The heat goes on: Earth sets 9th straight monthly record

Feb 19, 2016

Photo credit: The National Oceanic and Atmospheric Administration via AP

By Seth Borenstein

The January figures are in, and Earth’s string of hottest-months-on-record has now reached nine in a row. But NASA said January stood out: The temperature was above normal by the highest margin of any month on record.

And January set another record: Arctic sea ice reached its lowest point for that ice-building winter month.

NASA said January 2016 was 2.03 degrees Fahrenheit (1.13 degrees Celsius) above normal. The National Oceanic and Atmospheric Administration, which calculates temperatures differently, said last month was 1.87 degrees (1.04 degrees Celsius), which is the second biggest margin in history. NOAA said the greatest was this past December.

January’s average global temperature was a record 55.5 degrees Fahrenheit (13 degrees Celsius), easily beating the old January record set in 2007, according to NOAA. Records go back to 1880.

There were colder-than-normal patches in parts of the United States, Europe and Asia in January, but they were overwhelmed by incredible “off our chart” warming in the Arctic region, according to NOAA climate scientist Jessica Blunden. Siberia, northwest Canada, and a lot of Alaska were at least 9 degrees Fahrenheit warmer than normal, she said.

That heat was why there was record low sea ice in the Arctic for this time of year, when sea ice grows, Blunden said.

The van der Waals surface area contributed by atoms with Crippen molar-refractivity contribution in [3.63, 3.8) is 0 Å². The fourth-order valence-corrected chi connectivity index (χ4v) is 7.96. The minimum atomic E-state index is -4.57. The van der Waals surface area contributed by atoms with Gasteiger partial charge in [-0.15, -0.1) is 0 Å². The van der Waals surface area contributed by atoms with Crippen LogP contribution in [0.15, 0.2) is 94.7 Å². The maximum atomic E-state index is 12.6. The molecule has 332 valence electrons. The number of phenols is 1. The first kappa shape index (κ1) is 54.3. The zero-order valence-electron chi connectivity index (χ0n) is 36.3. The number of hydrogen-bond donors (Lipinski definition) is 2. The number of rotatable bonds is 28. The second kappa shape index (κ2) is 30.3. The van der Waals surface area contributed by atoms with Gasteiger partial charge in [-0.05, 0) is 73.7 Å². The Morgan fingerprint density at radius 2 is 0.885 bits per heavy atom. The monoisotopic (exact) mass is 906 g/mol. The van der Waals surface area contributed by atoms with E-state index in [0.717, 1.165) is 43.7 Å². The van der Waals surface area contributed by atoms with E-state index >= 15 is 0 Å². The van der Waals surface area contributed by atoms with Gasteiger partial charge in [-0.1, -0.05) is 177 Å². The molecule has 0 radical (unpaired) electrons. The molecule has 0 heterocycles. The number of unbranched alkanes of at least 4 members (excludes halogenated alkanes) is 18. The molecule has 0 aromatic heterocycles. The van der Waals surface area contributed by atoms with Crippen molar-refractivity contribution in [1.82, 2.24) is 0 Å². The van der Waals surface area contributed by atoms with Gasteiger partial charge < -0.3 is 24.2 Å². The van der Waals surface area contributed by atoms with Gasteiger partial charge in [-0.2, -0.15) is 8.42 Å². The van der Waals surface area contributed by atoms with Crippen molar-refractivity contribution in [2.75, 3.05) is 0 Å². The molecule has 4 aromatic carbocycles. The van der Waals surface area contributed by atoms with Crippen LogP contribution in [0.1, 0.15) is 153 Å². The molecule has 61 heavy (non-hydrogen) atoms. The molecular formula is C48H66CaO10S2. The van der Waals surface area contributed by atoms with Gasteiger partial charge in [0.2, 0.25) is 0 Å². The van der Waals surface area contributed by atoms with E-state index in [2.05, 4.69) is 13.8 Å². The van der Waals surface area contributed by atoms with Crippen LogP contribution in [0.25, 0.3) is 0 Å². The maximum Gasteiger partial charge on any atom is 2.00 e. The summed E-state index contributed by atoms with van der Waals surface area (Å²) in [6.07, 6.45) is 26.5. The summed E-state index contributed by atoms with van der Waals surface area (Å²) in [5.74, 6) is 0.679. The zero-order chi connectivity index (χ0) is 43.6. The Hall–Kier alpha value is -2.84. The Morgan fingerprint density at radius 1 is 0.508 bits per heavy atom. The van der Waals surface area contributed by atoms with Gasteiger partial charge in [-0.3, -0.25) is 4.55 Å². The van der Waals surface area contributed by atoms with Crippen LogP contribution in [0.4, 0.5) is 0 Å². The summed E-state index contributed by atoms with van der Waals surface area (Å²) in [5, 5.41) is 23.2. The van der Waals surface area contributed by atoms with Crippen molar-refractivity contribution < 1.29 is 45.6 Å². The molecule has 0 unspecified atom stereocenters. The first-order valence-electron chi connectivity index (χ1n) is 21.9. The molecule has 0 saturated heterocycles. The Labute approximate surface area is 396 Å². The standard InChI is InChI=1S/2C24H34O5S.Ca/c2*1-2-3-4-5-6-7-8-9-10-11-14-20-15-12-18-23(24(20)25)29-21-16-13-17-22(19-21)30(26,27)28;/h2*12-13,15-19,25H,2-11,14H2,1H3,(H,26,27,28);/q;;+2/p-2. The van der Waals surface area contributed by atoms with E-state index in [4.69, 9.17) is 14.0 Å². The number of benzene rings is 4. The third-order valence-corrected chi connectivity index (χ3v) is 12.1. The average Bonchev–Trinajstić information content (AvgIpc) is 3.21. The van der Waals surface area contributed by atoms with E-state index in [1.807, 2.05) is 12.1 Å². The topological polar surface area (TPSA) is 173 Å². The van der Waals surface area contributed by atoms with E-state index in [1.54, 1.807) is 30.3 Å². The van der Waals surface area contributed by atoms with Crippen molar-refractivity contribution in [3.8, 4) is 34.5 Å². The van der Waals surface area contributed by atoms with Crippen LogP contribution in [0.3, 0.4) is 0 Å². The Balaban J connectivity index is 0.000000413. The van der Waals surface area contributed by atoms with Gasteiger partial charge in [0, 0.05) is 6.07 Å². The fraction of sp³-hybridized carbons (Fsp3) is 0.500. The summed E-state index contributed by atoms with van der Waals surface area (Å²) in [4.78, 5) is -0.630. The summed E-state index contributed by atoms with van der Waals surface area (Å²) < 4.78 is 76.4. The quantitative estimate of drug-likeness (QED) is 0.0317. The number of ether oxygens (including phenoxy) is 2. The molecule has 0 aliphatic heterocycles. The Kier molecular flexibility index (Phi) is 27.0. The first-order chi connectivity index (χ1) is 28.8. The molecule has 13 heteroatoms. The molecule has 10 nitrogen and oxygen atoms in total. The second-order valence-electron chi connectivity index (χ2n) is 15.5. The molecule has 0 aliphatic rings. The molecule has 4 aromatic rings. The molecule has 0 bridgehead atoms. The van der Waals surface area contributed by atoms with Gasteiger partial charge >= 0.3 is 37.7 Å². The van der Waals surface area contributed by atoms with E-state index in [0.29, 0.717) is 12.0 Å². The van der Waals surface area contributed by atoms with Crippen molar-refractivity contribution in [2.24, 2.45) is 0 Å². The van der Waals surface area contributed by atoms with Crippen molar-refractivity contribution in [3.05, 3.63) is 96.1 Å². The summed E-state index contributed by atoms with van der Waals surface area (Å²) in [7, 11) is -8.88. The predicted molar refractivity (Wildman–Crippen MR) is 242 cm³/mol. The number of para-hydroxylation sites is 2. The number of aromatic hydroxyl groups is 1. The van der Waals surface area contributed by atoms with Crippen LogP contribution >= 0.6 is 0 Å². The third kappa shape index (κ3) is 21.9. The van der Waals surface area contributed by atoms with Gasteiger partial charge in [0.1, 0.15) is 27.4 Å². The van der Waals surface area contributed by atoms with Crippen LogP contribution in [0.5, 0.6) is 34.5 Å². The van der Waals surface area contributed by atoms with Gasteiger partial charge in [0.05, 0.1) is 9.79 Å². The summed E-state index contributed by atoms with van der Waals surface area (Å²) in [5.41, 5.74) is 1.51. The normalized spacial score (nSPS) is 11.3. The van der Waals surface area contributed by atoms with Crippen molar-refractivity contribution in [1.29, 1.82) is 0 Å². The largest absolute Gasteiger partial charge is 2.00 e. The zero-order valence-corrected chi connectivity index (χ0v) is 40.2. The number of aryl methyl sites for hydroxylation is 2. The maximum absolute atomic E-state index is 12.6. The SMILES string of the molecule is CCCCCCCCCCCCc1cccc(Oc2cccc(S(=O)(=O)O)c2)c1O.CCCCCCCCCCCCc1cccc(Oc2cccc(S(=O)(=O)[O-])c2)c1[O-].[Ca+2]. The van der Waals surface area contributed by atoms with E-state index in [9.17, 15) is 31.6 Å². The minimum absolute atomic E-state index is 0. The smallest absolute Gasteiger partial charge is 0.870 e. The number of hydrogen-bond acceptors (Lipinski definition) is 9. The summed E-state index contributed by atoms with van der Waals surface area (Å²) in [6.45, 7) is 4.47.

January Arctic sea ice averaged only 5.2 million square miles in January, which is 90,000 square miles below the previous record set in 2011, according to the National Snow and Ice Data Center. It’s also 402,000 square miles—about the size of Texas and New Mexico, combined—less than the 30-year normal.

The string of nine consecutive record hot months matches June 1997 to February 1998, which was the last time Earth had a large El Nino. It is still behind the 10 straight months of record heat in 1944, Blunden said. It’s likely we’ll tie that record in February, she said.


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2 comments on “The heat goes on: Earth sets 9th straight monthly record

  • @OP – The January figures are in, and Earth’s string of hottest-months-on-record has now reached nine in a row. But NASA said January stood out: The temperature was above normal by the highest margin of any month on record.

    And January set another record: Arctic sea ice reached its lowest point for that ice-building winter month.

    Ah with the usual levels of “careful, responsible, industrial activity” more new records can be set!!!!!!!

    http://www.bbc.co.uk/news/science-environment-35659947

    A scientific analysis of a natural gas leak near Los Angeles says that it was the biggest in US history.

    The Aliso Canyon blowout vented almost 100,000 tonnes of methane into the atmosphere before it was plugged.

    The impact on the climate is said to be the equivalent of the annual emissions of half a million cars.

    Researchers say it had a far bigger warming effect than the BP oil spill in the Gulf of Mexico in 2010.

    First detected on 23 October, the leak came from one of the 115 wells connected to a massive underground natural gas storage facility, the fifth largest in the US.